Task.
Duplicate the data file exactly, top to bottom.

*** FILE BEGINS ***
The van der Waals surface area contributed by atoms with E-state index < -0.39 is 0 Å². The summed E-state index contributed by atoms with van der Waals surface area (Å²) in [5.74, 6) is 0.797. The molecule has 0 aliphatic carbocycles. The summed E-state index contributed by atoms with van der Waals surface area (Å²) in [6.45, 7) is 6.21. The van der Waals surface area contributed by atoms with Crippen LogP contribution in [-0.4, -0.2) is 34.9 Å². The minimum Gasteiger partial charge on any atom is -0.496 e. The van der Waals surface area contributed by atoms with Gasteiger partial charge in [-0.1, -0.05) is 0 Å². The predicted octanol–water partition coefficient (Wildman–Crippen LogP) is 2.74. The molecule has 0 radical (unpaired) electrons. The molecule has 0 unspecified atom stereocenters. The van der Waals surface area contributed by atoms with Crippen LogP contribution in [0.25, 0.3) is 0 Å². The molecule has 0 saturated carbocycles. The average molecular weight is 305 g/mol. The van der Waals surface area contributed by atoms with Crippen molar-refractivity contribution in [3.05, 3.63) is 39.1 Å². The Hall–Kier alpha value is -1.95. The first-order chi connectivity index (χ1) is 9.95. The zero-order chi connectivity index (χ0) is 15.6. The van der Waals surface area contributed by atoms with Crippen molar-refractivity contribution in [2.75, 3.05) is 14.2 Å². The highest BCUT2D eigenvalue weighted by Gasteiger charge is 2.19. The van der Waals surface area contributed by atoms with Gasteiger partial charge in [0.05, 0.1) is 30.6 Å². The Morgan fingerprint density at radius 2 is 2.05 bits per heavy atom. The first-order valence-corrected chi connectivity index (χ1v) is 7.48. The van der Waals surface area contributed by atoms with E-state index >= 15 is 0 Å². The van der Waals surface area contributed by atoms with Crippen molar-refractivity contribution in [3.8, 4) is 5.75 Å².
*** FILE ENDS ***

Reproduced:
The van der Waals surface area contributed by atoms with E-state index < -0.39 is 0 Å². The summed E-state index contributed by atoms with van der Waals surface area (Å²) in [5.74, 6) is 0.797. The molecule has 0 aliphatic carbocycles. The summed E-state index contributed by atoms with van der Waals surface area (Å²) in [6.45, 7) is 6.21. The van der Waals surface area contributed by atoms with Crippen LogP contribution in [-0.4, -0.2) is 34.9 Å². The minimum Gasteiger partial charge on any atom is -0.496 e. The van der Waals surface area contributed by atoms with Gasteiger partial charge in [-0.1, -0.05) is 0 Å². The predicted octanol–water partition coefficient (Wildman–Crippen LogP) is 2.74. The molecule has 0 radical (unpaired) electrons. The molecule has 0 unspecified atom stereocenters. The van der Waals surface area contributed by atoms with Crippen LogP contribution in [0.25, 0.3) is 0 Å². The molecule has 0 saturated carbocycles. The average molecular weight is 305 g/mol. The van der Waals surface area contributed by atoms with Crippen molar-refractivity contribution in [3.05, 3.63) is 39.1 Å². The Hall–Kier alpha value is -1.95. The first-order chi connectivity index (χ1) is 9.95. The zero-order chi connectivity index (χ0) is 15.6. The van der Waals surface area contributed by atoms with Crippen molar-refractivity contribution in [2.75, 3.05) is 14.2 Å². The highest BCUT2D eigenvalue weighted by Gasteiger charge is 2.19. The van der Waals surface area contributed by atoms with Gasteiger partial charge in [0.05, 0.1) is 30.6 Å². The Morgan fingerprint density at radius 2 is 2.05 bits per heavy atom. The first-order valence-corrected chi connectivity index (χ1v) is 7.48. The van der Waals surface area contributed by atoms with E-state index >= 15 is 0 Å². The van der Waals surface area contributed by atoms with Crippen molar-refractivity contribution in [3.8, 4) is 5.75 Å².